Earlier in the day, I shot a 90 shot focus stack on the 200x 8GB card I had handy in the IQ-S compressed format and was able to click off 50 shots at about 1/second before the buffer overran and slowed down to 1 every 5 seconds. Moving to a 300x card next, I was able to capture the full sequence w/o seeing any hesitation due to buffering. My usual 32GB-1000x card, of course has no issues at all with the red indicator for disk writing turning off only moments after the 100 frame focus stack was captured. Word to the wise, don’t start a 40+ Focus Stack if your XF battery is less than 1/2 power by too much, the camera will shut down, your IQ back with it and you’ll lose your set points rendering any images shot so far useless. This feature makes the XF’s hunger for milli amp hours larger than anything else I’ve seen on this camera that until now I’ve never really been concerned about.
Another strength in the Focus Stack Tool is that you can approach setting up your shot in a myriad of ways: making use of the viewfinder, Live View on the back, on an iPad using Capture Pilot, or through a tether using Capture One. Once again, I was shooting untethered, using the Ad-Hoc driven WIFI signal straight off the IQ3-100 to connect through Capture Pilot so I could use my iPad as a larger Live View screen. And having run out of daylight on a weekday night, I set up the Profoto HMI, prompting neighbors to ask if I was ‘shooting a movie’ and gathering moths from miles away.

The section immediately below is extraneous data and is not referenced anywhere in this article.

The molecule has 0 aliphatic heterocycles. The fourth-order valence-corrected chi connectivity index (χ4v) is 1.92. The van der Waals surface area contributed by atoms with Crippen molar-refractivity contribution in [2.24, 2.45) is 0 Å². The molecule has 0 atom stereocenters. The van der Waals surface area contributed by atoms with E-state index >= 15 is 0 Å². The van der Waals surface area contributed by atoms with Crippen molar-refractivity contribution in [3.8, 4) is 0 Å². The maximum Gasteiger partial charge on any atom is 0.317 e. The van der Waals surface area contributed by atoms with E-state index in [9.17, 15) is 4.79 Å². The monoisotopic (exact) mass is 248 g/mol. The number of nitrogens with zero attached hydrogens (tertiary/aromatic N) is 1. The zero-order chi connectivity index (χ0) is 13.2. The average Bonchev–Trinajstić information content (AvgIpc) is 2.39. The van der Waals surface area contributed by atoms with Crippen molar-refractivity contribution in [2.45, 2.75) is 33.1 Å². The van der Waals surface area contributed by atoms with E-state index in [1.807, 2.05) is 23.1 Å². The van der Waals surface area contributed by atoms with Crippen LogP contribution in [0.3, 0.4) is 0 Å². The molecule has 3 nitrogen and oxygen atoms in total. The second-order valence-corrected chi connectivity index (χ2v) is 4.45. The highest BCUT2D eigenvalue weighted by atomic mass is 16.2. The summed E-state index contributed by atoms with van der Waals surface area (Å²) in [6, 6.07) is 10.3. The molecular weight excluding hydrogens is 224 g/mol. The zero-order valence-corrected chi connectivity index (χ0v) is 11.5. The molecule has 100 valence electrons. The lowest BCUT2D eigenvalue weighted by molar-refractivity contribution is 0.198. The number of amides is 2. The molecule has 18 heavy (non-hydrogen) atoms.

Edit 08/19/20: When I first wrote this article 4+ years ago, I had first used a combination of manual focus and autofocus that I have for years since stopped using. I have found that the switching between manual and autofocus can introduce errors into the process of focus stacking and have been recommending a purely autofocus workflow for achieving perfectly repeatable stacks. (apologies for only updating the blog now)
In manual focus, you can rack the lens to either the furthest or closest point, enable autofocus, and then the camera automatically dials the lens forward and back to determine the full focus range of the lens. It then settles back in at the spot you began. Simply tap either the upper or lower hard menu buttons on the XF and you’ve marked your first position. At this point you can go back to manual focus and repeat, or
Use the thumb (gross movement) and/or index finger (fine tune) focus stepping to move the focus to the rear point in your scene, use the top XF hard button (labeled in LCD as ‘mountain’ image) to set your distant location, then use the same wheels to move to and set the near (flower image) point.
This works with live view on or off, but I’ve found to make gross movements, it moves a bit slower when live view is enabled. It takes a little bit of time to get muscle memory to know which rotation of the dial causes what, and what rate of dial acceleration creates the most lens movement (sort of a flicking movement works best), while looking at the live view display on either the digital back or in Capture One.